The World Needs Independent Cinema
Culture Editor RIVKAH BROWN argues that the closing of the Picturehouse will signal a “fundamental and detrimental shift in the nature of film”.
So the UK Competition Commission has seemingly spontaneously decided that Cineworld Plc. must close one of its two Cambridge cinemas: the Cambridge Cineworld or the Picturehouse. While the righteous dismay of the cinema-going bourgeoisie – to which I am admittedly contributing – may give the impression that this is a niche issue, it’s not. The closure of a promoter of independent cinema signals a fundamental and detrimental shift in the nature of film.
Cinemas such as the Arts Picturehouse bridge the gap between exclusive film festivals and the public, ensuring that works of critical rather than commercial acclaim, often small-budget and independently-produced, are given a wider viewing than the festival-going film industry. They screen films with painfully unresolved endings (Beasts of the Southern Wild); films where virtually nothing happens (Amour); and films whose drama is slow-burning, rather than fast-paced (Compliance) – films which replace catering to a mass audience with immense beauty and artistic innovation.
Cineworld is not a viable replacement for the Picturehouse: it currently hosts no fewer than eight daily screenings of One Direction – This Is Us – a film that would make Picturehouse-goers (well most sane people in general) melt like the The Wicked Witch of the West. This is interspersed with six daily doses of Riddick, the opening line of whose trailer, “I don’t know how many times I’ve been crossed off the list and left for dead”, is the best argument I’ve yet heard as to why Vin Diesel should evaporate off the face of the earth.
Much as my memories of 1998 are of Spiceworld played on a loop, One Direction’s cinematic debut is proof that Cineworld’s first priority is commercial success. And that’s fine. There’s nothing inherently wrong with that. Thousands of people will see and (inexplicably) love This Is Us and, more pertinently, it is the Cineworld’s ticket sales that are bankrolling the Picturehouse’s Q&A with Josie Long and screening of Edward Scissorhands in Childerley Hall’s ‘magnificent gardens’.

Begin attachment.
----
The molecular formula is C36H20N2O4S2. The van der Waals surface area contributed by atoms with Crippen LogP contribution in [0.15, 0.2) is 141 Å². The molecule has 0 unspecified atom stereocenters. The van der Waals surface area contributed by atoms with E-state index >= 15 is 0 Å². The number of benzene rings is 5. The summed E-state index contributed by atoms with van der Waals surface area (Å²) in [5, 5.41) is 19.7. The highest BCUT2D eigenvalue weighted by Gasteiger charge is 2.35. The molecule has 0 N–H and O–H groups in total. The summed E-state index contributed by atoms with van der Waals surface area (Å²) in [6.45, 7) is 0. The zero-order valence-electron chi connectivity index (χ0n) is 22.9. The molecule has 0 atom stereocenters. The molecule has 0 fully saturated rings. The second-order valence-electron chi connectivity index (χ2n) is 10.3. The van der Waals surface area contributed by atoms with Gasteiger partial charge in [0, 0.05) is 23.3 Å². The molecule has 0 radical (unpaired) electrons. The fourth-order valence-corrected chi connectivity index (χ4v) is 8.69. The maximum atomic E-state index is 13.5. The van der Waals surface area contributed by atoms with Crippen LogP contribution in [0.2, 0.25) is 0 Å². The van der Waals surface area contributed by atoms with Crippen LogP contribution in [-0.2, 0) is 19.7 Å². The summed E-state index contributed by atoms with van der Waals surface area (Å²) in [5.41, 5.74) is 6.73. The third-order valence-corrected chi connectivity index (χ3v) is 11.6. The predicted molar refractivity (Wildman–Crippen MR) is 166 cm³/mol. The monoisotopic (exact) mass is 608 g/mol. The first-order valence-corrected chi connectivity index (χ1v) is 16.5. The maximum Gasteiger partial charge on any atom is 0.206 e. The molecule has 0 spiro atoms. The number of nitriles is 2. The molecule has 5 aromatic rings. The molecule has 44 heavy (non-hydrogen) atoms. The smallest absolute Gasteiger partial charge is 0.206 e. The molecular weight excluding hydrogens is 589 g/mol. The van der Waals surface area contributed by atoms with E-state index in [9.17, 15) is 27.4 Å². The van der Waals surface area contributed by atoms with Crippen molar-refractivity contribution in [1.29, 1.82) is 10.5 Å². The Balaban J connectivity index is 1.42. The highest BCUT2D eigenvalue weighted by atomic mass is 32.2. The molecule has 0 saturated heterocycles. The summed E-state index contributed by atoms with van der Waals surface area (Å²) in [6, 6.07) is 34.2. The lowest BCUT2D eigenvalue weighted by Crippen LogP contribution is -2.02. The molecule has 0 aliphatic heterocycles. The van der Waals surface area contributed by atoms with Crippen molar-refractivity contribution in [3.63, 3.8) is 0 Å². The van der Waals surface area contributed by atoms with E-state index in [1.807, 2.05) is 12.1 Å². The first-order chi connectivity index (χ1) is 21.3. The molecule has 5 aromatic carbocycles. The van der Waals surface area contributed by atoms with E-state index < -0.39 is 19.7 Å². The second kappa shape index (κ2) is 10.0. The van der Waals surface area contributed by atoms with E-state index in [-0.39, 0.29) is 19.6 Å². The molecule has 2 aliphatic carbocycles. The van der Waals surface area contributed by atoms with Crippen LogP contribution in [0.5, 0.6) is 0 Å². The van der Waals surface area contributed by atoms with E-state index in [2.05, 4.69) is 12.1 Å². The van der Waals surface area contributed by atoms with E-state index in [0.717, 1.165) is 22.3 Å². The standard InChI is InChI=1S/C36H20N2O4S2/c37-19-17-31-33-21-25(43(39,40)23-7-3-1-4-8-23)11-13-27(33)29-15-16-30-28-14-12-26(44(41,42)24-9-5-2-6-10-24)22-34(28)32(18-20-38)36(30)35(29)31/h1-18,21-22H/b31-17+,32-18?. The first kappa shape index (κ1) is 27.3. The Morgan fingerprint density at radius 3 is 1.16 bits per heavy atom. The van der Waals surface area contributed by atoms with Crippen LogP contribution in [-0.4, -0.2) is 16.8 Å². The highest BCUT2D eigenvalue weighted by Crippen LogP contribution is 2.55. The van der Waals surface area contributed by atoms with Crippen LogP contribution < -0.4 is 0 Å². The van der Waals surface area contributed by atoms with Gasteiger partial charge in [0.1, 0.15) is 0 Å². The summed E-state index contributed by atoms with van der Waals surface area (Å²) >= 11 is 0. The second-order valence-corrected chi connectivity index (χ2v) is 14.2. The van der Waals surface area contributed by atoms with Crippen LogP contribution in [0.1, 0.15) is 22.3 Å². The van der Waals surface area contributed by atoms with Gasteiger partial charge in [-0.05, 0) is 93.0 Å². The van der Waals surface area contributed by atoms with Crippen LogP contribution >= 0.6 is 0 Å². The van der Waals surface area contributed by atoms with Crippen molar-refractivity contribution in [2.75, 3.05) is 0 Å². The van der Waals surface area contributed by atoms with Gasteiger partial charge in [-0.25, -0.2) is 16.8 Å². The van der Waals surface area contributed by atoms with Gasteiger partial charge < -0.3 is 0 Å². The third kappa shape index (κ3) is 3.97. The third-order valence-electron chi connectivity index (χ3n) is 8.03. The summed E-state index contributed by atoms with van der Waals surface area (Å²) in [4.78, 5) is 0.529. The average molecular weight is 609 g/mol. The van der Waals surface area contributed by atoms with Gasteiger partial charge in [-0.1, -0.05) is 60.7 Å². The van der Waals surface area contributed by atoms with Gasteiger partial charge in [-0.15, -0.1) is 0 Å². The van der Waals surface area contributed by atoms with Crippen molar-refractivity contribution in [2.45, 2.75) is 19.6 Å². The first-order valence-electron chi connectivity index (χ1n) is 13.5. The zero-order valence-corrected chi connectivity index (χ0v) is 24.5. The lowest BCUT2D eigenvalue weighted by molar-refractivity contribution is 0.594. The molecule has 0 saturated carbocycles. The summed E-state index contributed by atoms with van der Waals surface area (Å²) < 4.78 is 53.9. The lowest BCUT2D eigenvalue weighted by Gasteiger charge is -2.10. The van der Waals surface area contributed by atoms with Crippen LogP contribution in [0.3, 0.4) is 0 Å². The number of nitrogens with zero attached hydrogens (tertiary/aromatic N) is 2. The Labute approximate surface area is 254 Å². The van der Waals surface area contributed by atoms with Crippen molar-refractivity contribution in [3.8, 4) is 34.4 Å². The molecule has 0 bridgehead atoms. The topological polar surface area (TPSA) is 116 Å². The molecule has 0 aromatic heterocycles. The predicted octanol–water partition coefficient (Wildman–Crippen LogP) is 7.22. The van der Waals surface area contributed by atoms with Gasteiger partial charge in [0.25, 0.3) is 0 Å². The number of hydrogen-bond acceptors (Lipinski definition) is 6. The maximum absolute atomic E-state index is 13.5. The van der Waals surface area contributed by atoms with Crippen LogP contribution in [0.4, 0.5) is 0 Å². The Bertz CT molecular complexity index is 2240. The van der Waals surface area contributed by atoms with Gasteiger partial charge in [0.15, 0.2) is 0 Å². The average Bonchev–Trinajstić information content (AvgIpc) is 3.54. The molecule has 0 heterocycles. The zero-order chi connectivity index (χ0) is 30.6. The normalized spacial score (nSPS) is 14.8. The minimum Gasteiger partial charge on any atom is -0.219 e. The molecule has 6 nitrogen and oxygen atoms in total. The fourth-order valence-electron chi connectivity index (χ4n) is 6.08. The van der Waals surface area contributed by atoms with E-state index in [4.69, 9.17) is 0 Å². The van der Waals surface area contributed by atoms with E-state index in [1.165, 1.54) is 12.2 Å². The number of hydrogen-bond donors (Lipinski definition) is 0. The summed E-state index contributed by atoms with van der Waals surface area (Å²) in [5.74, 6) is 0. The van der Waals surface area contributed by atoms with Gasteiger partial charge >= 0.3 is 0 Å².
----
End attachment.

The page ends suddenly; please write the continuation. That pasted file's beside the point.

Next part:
We cannot allow commercial viability to become the only concern in cinema. If it does, we will be left with a lightly-scented pot-pourri of skyscraper-budgeted mediocrity; as no risks will be taken, no foreign language films by fantastic foreign directors will make it to the UK, and there will be no fostering of new directorial talent. Based on its budget of $1.2million and its box office takings of a measly $2.8million – a relative commercial failure even for the 90’s – Reservoir Dogs would never have stood a snowball’s chance in hell at the Cineworld, and a then little-known director called Tarantino would have remained the best kept secret of the Cannes coterie.
Sign the petition to save the Cambridge Arts Picturehouse – it’s here that great cinema is born.